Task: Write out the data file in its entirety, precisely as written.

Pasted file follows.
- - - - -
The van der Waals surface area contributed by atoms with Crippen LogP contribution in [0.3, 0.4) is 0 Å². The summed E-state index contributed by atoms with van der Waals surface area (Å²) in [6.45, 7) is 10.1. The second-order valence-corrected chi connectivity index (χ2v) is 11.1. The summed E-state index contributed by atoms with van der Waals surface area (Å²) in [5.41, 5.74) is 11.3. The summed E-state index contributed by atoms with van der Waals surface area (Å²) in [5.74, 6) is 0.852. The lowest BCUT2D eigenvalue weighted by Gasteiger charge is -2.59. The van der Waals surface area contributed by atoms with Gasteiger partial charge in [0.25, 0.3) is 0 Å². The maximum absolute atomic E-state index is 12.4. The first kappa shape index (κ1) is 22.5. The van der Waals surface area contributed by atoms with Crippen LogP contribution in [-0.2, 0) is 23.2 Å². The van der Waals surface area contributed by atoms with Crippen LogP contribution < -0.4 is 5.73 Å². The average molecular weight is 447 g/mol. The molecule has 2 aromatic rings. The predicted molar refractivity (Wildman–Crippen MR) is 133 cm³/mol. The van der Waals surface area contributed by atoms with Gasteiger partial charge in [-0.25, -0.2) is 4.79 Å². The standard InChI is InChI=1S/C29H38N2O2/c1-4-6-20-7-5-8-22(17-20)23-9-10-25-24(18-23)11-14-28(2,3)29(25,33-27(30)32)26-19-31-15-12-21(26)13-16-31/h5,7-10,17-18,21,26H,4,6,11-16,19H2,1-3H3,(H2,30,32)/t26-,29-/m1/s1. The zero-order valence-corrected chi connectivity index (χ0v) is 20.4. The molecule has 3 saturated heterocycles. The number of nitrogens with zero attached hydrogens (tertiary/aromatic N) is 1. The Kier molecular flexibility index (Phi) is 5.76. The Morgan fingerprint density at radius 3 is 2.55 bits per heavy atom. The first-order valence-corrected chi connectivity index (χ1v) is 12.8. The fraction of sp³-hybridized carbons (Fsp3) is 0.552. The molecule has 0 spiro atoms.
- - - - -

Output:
The van der Waals surface area contributed by atoms with Crippen LogP contribution in [0.3, 0.4) is 0 Å². The summed E-state index contributed by atoms with van der Waals surface area (Å²) in [6.45, 7) is 10.1. The second-order valence-corrected chi connectivity index (χ2v) is 11.1. The summed E-state index contributed by atoms with van der Waals surface area (Å²) in [5.41, 5.74) is 11.3. The summed E-state index contributed by atoms with van der Waals surface area (Å²) in [5.74, 6) is 0.852. The lowest BCUT2D eigenvalue weighted by Gasteiger charge is -2.59. The van der Waals surface area contributed by atoms with Gasteiger partial charge in [0.25, 0.3) is 0 Å². The maximum absolute atomic E-state index is 12.4. The first kappa shape index (κ1) is 22.5. The van der Waals surface area contributed by atoms with Crippen LogP contribution in [-0.2, 0) is 23.2 Å². The van der Waals surface area contributed by atoms with Crippen LogP contribution < -0.4 is 5.73 Å². The average molecular weight is 447 g/mol. The molecule has 2 aromatic rings. The predicted molar refractivity (Wildman–Crippen MR) is 133 cm³/mol. The van der Waals surface area contributed by atoms with Gasteiger partial charge in [-0.25, -0.2) is 4.79 Å². The standard InChI is InChI=1S/C29H38N2O2/c1-4-6-20-7-5-8-22(17-20)23-9-10-25-24(18-23)11-14-28(2,3)29(25,33-27(30)32)26-19-31-15-12-21(26)13-16-31/h5,7-10,17-18,21,26H,4,6,11-16,19H2,1-3H3,(H2,30,32)/t26-,29-/m1/s1. The zero-order valence-corrected chi connectivity index (χ0v) is 20.4. The molecule has 3 saturated heterocycles. The number of nitrogens with zero attached hydrogens (tertiary/aromatic N) is 1. The Kier molecular flexibility index (Phi) is 5.76. The Morgan fingerprint density at radius 3 is 2.55 bits per heavy atom. The first-order valence-corrected chi connectivity index (χ1v) is 12.8. The fraction of sp³-hybridized carbons (Fsp3) is 0.552. The molecule has 0 spiro atoms.